Was in high school in ’68
The streets were filled with so much hate
They killed Martin Luther King
Then Bobby Kennedy, and a dream

Graduated in ’69
A man from the army tried to get me to sign
I was lucky and got in a university
Plenty of others weren’t lucky like me

’76 I took the civil service exam
A post office in Bossier hired me as a mailman
Loved one woman, we had a couple of kids
But by ’88, we’d hit the skids

I’m retired now, back in Shreveport
Sipping a beer, sitting on my porch
Last forty years seem like a blur
Mostly I think about how things were
Last forty years seem like a blur
Mostly I think about how things were

© 2020 Frank David Leone, Jr./Highway 80 Music (ASCAP). The songs and stories on the Highway 80 Stories website are works of fiction. Names, characters, businesses, places, events, locales, and incidents are either the products of the author’s imagination or used in a fictitious manner. Any resemblance to actual persons, living or dead, or actual events is purely coincidental.

Highway 80 Families

I thought I’d make a list of the nine families and the generations within them in order to create a context for the stories and songs.  Eventually I plan on expanding this list into a narrative for each family line and ultimately merge them into a coherent book.

Under each family there will be their settlements in America, and the prominent members of the family.  Generally these will be successive generations, i.e. parent > child, etc.  However, in some cases there will be a brother and sister notated if that is important for a story or song.

Next to each name is the birth date and sometimes a death date.

Families 1Families 2Families 3

“Mike was a Soldier”

Michael James “Sarge” Broussard (1948-2014) was born and raised in Vivian, Louisiana.  He served in Vietnam (1966-1967) in a transport unit, keeping the vehicles running in the jungle, but on occasion, as necessary, he would go out on patrol.

D.W. Washington was from Detroit, African-American, and he and Mike became friends.  If not for D.W., Mike most likely would have died over there, as had his brother Luke (see songs, “Vivian, Louisiana” and “Shreveport, 1963“).

But they both made it back, and Mike returned to Vivian where he owned and operated a filling station and repair shop (see song, “Sarge“).  D.W. joined him and worked there with him (see song, “Mike and D.W.“).

Mike and his high school sweetheart, Marie, got married and had one child, a daughter Rosalie.

Mike was a Soldier
WRITTEN BY: F.D. LEONE

Mike was a soldier
He’d just joined up
Off to Vietnam
To work on trucks
Nineteen sixty-six
Just turned eighteen,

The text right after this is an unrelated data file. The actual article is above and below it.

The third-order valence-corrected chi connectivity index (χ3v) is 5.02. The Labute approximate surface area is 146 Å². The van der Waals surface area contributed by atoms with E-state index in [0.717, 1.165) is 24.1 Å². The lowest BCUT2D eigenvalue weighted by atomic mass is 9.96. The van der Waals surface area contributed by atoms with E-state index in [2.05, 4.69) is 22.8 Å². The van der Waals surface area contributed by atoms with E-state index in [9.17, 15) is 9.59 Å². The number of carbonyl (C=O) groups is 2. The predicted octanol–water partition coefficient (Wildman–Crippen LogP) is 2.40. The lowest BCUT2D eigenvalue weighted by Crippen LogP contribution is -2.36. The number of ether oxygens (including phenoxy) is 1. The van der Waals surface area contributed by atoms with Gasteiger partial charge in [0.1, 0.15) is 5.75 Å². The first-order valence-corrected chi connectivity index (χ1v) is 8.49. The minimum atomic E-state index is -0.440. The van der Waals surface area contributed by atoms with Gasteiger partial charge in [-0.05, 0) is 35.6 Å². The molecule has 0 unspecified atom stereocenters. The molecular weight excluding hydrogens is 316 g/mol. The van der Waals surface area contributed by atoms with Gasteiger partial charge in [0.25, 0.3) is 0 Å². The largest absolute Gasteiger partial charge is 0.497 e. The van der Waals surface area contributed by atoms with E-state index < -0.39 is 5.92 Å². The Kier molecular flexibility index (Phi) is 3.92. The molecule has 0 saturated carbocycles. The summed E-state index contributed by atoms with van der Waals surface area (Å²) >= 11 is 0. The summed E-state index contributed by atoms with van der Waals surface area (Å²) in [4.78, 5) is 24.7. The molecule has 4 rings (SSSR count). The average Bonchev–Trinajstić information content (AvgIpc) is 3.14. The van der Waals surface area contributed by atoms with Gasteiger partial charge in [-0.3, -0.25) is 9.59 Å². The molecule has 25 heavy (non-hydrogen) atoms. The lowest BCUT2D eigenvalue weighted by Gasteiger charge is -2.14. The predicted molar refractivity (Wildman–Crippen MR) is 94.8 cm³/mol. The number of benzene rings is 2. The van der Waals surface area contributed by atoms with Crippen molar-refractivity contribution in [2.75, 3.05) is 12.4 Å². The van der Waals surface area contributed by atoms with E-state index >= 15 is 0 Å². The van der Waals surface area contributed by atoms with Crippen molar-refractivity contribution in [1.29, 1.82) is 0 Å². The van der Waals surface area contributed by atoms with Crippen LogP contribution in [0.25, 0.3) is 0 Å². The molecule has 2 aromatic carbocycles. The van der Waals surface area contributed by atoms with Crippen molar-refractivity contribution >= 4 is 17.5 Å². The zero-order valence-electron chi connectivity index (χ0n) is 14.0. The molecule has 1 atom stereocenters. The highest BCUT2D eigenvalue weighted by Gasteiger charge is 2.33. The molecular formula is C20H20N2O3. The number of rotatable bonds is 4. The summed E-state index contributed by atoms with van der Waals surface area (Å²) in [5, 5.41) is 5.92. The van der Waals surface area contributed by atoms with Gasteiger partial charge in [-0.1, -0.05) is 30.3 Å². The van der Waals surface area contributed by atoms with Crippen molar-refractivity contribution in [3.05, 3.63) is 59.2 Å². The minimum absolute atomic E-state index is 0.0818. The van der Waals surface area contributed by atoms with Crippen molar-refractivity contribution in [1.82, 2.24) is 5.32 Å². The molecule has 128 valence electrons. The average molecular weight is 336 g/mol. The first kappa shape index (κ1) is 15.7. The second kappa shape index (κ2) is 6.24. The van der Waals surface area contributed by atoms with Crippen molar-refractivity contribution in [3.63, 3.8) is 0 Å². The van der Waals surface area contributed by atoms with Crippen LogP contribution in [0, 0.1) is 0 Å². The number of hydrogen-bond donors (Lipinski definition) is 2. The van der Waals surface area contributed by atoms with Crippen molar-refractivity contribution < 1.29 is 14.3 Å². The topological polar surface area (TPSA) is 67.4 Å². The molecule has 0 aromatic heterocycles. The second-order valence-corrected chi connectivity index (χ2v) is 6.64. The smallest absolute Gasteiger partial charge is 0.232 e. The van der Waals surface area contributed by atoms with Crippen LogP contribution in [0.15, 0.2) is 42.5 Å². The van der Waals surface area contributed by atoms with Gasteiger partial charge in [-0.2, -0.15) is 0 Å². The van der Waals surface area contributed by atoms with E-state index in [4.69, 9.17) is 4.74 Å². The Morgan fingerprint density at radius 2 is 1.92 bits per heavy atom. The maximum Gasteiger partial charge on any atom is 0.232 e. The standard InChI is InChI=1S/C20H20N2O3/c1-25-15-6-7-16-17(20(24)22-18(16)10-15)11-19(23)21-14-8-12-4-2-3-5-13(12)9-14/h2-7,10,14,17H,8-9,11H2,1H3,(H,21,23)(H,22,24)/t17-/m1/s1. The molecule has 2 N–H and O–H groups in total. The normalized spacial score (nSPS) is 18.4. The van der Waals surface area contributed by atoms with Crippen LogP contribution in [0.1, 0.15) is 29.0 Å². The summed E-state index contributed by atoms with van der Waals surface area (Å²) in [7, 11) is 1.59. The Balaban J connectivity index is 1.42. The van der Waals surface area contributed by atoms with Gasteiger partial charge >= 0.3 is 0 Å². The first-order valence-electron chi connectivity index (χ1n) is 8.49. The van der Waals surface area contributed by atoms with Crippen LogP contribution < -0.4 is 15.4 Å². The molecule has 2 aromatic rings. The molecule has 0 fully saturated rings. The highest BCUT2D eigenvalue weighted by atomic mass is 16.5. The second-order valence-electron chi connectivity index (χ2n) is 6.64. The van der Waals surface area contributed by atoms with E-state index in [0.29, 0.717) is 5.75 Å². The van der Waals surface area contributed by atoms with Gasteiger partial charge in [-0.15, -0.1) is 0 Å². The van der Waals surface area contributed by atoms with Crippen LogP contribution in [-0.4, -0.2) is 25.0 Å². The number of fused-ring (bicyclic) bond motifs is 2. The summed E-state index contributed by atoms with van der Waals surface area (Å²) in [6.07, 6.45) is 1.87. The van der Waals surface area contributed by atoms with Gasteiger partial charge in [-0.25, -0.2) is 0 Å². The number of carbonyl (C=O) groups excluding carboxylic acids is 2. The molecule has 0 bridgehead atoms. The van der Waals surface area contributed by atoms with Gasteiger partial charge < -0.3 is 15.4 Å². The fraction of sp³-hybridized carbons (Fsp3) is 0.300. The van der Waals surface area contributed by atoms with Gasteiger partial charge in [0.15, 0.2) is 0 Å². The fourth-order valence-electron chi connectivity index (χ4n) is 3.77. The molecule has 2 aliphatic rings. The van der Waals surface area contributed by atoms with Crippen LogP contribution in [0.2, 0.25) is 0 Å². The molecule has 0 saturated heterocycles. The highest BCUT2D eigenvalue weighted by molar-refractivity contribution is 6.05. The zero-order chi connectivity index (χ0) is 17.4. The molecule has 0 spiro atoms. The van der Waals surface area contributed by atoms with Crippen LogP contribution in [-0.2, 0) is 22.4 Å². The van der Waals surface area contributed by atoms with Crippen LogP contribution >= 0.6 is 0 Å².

Doing his duty
Like his brother done

Just a teenager
Nineteen sixty-five
Mike and Marie
Said their goodbyes
Made some promises
Like getting married
That is, if Mike made it
Back alive

Not like his brother
No, all too often
Families just have the flag
That draped the coffin
And some memories
Of him on a bus
Thumbs up, and laughin’
Just laughin’

Mike was a soldier
Barely breathin’
It was D.W. got him home
To Vivian
After forty years
They ‘re still friends
Down on Main
At the filling station

Mike was a soldier
And a husband
Was a good friend
To dozens
They called him Sarge
And said he was
A pretty good guy
Yeah, Mike, he sure was one

Mike was a soldier
He’d just joined up
Off to Vietnam
To work on trucks

© 2019 Frank David Leone, Jr./Highway 80 Music (ASCAP). The songs and stories on the Highway 80 Stories website are works of fiction. Names, characters, businesses, places, events, locales, and incidents are either the products of the author’s imagination or used in a fictitious manner. Any resemblance to actual persons, living or dead, or actual events is purely coincidental.

“Vernon and Molly”

Vernon Raney was 49 years old when he met Molly Motts, and didn’t need to get married, but that is just what he ended up doing; to a girl more than half his age.

The Raney family were bootleggers, had been making clear whiskey for more than a century before Vernon took over the still (see song, “Lonsom Raney 1828“).  He made a change, though, from the family recipe, he began to age the distilled product in charred oak barrels, turning the clear shine to a golden tobacco color, and mellowing the taste considerably (see song, “’57 Fleetwood to Memphis“).

Molly Motts, from Delta, Louisiana, just across the river from Vicksburg, was a precocious young woman, who was looking for any way out of Delta when she met Vernon at a party on the Mississippi bank of the river, just outside Vicksburg (see song, “When Molly Motts Married Vernon Raney“).

Long story short, Vernon and Molly got married; Molly took over the moonshine business and turned it into a drug enterprise.  With the help of her two sons, they established a distribution network from Natchez to Memphis (see songs, “Louanne in Vicksburg” and “Molly on the Mountain“).

You could say that Vernon never knew what he was getting into when he married Molly, but then again, he was never known to say a cross word about Molly or their life together.

Vernon and Molly
WRITTEN BY: F.D. LEONE

Vernon had his whiskey business
And his V-8 coupe
But he felt something was missing
He wasn’t sure just what to do
He wasn’t sure what to do

There was a party at the river
Vernon drove by real slow
Molly was tall and slender
He felt something inside let go
Something inside let go

Vernon was old enough to be her daddy
Molly was wiser than her years
She wanted more than what a small town could deliver
Vernon was her ticket out of there
Her ticket out of there

Once a month he went to Memphis
Delivering a load of shine
He did okay with his bootleg business
Could show Molly a good time
Show Molly a good time

They were always seen together
Then her belly began to show
Vernon said let’s put it on paper
She said I’m ready, let’s go
I’m ready, let’s go

Vernon was old enough to be her daddy …

Molly gave him three kids
Two sons and a daughter
She had plans beyond his
Vernon never fought her
He never fought her

Molly took over the business
Began selling pot and more
Vernon stopped going to Memphis
Spent his time down at the store
Spent his time down at the store

Vernon was old enough to be her daddy …

© 2019 Frank David Leone, Jr./Highway 80 Music (ASCAP). The songs and stories on the Highway 80 Stories website are works of fiction. Names, characters, businesses, places, events, locales, and incidents are either the products of the author’s imagination or used in a fictitious manner. Any resemblance to actual persons, living or dead, or actual events is purely coincidental.